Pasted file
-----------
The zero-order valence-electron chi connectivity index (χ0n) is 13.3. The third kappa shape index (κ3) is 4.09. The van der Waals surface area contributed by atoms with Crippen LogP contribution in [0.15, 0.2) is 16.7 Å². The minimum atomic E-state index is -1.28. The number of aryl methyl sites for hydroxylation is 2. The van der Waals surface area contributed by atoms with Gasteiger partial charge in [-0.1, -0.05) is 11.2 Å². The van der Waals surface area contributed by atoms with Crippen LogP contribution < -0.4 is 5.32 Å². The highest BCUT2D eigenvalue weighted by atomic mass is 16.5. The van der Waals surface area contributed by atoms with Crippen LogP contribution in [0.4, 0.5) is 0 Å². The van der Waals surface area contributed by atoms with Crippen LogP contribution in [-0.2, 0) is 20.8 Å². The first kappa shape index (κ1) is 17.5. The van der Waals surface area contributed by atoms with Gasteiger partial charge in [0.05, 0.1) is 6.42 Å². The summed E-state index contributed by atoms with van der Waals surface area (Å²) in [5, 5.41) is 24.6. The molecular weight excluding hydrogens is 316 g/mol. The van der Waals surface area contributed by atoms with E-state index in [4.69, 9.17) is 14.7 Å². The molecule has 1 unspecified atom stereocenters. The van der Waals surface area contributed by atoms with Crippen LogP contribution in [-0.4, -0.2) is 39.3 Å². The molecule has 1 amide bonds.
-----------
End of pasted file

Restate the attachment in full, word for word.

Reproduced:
The zero-order valence-electron chi connectivity index (χ0n) is 13.3. The third kappa shape index (κ3) is 4.09. The van der Waals surface area contributed by atoms with Crippen LogP contribution in [0.15, 0.2) is 16.7 Å². The minimum atomic E-state index is -1.28. The number of aryl methyl sites for hydroxylation is 2. The van der Waals surface area contributed by atoms with Gasteiger partial charge in [-0.1, -0.05) is 11.2 Å². The van der Waals surface area contributed by atoms with Crippen LogP contribution < -0.4 is 5.32 Å². The highest BCUT2D eigenvalue weighted by atomic mass is 16.5. The van der Waals surface area contributed by atoms with Crippen LogP contribution in [0.4, 0.5) is 0 Å². The van der Waals surface area contributed by atoms with Crippen LogP contribution in [-0.2, 0) is 20.8 Å². The first kappa shape index (κ1) is 17.5. The van der Waals surface area contributed by atoms with Gasteiger partial charge in [0.05, 0.1) is 6.42 Å². The summed E-state index contributed by atoms with van der Waals surface area (Å²) in [5, 5.41) is 24.6. The molecular weight excluding hydrogens is 316 g/mol. The van der Waals surface area contributed by atoms with E-state index in [4.69, 9.17) is 14.7 Å². The molecule has 1 unspecified atom stereocenters. The van der Waals surface area contributed by atoms with Crippen LogP contribution in [-0.4, -0.2) is 39.3 Å². The molecule has 1 amide bonds.